This is definitely a market to watch out for.
SHOULD THE TRADITIONAL LEADERS THAT DOMINATE THE MARKET WORRY ABOUT INERTIAL TECHNOLOGY LIFE-CYCLES?
The inertial system market has passed through different technological stages. Indeed, some changes seem to appear on the market in almost 20-year technology cycles from first application to maturity. Initially, mechanical gyros appeared, and then optical ring laser gyroscopes (RLGs) and FOGs followed. Honeywell still dominates the market with its legacy RLG technology, while Northrop Grumman and Safran dominate the FOG market. Other smaller FOG companies such as iXblue and KVH are trying to evolve by expanding their capabilities to compete against RLG in the higher-performance segment and against silicon MEMS in the lower performance segment. KVH is chasing high-volume manufacturing with its newly announced photonic FOG, which is a miniaturized version of a FOG that could be used in autonomous vehicles and is already in evaluation programs.
Currently, the HRG phase is reaching maturity, thanks to interesting breakthroughs in high volume manufacturing, especially by Safran. This may change the landscape in mid-term, and this could also potentially impact the RLG business.
Nevertheless, MEMS has made its debut in the high-end inertial systems market. While traditionally originating from consumer and other low-end commercial applications, silicon MEMS has a low C-SWAP. It is continuously improving and pushing FOG out of many industrial and some tactical applications that are considered high-end, at 1-10°/h in-run bias instability performance. However, silicon MEMS gyros are still immature to expand in other applications that require bias instability below 1°/h. Could this become reality in the 10-20 year timeframe? Many traditional players are trying to ride the upcoming MEMS wave, such as Honeywell, NG, Safran, and Collins Aerospace as part of now Raytheon Technologies (ex-UTC), who are already using silicon MEMS technologies.
THE GEOGRAPHICAL WINNER AND WHAT THE FUTURE HOLDS
The inertial system landscape has been traditionally pretty stable. Both in US and globally, Honeywell is still the leader with NG following. Other notable but smaller players include KVH, Kearfott and Emcore/SDI. US companies rule over the high-end inertial systems market, with Europe and Asia as runner-ups.
On one hand, the European inertial market is dominated by Safran, which is by far the biggest player, with revenues that are an order of magnitude higher than other players such as Raytheon Anschutz, iXblue, Sensonor, Meggitt, GEM elettronica, iMAR, Kongsberg, and IAI. On the other hand, a very fragmented market exists in Asia and the rest of the world. The biggest identified players include CASC, JAE and Silicon Sensing. Chinese developments in inertial technologies originate in either military or academic environments, which are difficult to access. Still, the Chinese market should be closely monitored as many developments are ongoing in the domains of high interest such as structure monitoring in IIoT, microsatellites and general autonomous mobility.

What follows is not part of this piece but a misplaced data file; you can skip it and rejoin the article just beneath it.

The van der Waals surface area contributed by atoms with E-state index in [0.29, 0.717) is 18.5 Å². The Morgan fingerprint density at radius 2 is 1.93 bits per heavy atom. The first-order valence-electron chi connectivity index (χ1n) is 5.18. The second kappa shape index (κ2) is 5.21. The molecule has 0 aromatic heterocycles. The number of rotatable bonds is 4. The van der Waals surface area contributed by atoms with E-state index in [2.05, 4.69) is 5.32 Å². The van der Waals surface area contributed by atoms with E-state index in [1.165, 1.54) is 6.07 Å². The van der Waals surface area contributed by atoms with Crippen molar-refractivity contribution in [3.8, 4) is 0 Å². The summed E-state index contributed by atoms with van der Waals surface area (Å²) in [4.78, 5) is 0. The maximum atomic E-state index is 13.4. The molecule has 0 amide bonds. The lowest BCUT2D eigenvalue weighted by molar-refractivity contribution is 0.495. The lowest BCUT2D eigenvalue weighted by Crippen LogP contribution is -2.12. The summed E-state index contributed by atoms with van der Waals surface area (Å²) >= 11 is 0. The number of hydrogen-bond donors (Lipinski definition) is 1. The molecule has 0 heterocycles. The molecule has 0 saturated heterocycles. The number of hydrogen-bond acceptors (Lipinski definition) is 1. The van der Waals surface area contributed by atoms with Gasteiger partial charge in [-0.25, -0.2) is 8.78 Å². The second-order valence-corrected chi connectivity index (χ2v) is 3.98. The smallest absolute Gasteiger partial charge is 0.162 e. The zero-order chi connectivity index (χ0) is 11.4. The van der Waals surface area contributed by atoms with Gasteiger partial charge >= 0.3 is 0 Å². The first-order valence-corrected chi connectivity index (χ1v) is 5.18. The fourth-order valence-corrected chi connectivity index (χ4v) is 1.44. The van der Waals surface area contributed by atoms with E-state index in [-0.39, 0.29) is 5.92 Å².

It is important for the companies involved in the high-end inertial market to invest in the right technologies and partners, depending on the end applications targeted.
The market is still dominated by the three giants, thanks to their large portfolios. All technologies have a long lifetime, due to the specifications of the market, and no abrupt shift from one technology to the others is expected, requiring those players to keep their technology up to date. This means no outrageous shifts in geographical leadership are expected. However, one can wonder whether, looking at long term, those players will face strong competition and market disruption that could potentially emerge from local giants in China or Amazon/Boston Dynamics-like players in industrial and emerging applications, where needs and requirements are quite different from what they are used to deal with. How can they be giants with the agility of a small company to address highly customized and dynamic markets that are leading this disruption? Because, in the end, the question isn’t if, but when that disruption will happen.
Airbus, Al Cielo, Analog Devices, AOSense, Astrium, Autoflug, Boeing, CASC, Civitanavi, Colibrys, ColdQuanta, Doosan, ElbitSystems(Elop), Elektropribor, Emcore/Systron Donner, Endevco, Epson Toyocom, FiberPro, Fizoptika, Freescale, GEM Elettronica, Gladiator Technologies, Hitachi, Honeywell, IAI, iMAR, Innalabs, iXBlue, JAE, Kearfott, Kongsberg, KVH, L3 Harris, LordMicrostrain, Lumedyne Technologies, MEMSense, Moog/Crossbow, MTMicrosystems, Murata, Navtech, Northrop Grumman, Litef, Optolink, Oshkosh, PCB Piezo, Perm, Physical Logic, Raytheon, Saab, Safran, Si-Ware, SBG Systems, Schlumberger, Sensonor, Sensorex/Meggitt, Silicon Design, Silicon Sensing System, Sensors in Motion, StarNeto, Tamagawa, TDK/Tronics, Teledyne TSS, Teknol, Thales, Tokyo Keiki, UTC Aerospace/AIS Goodrich, VectorNav, Watson Instruments, XSens and more…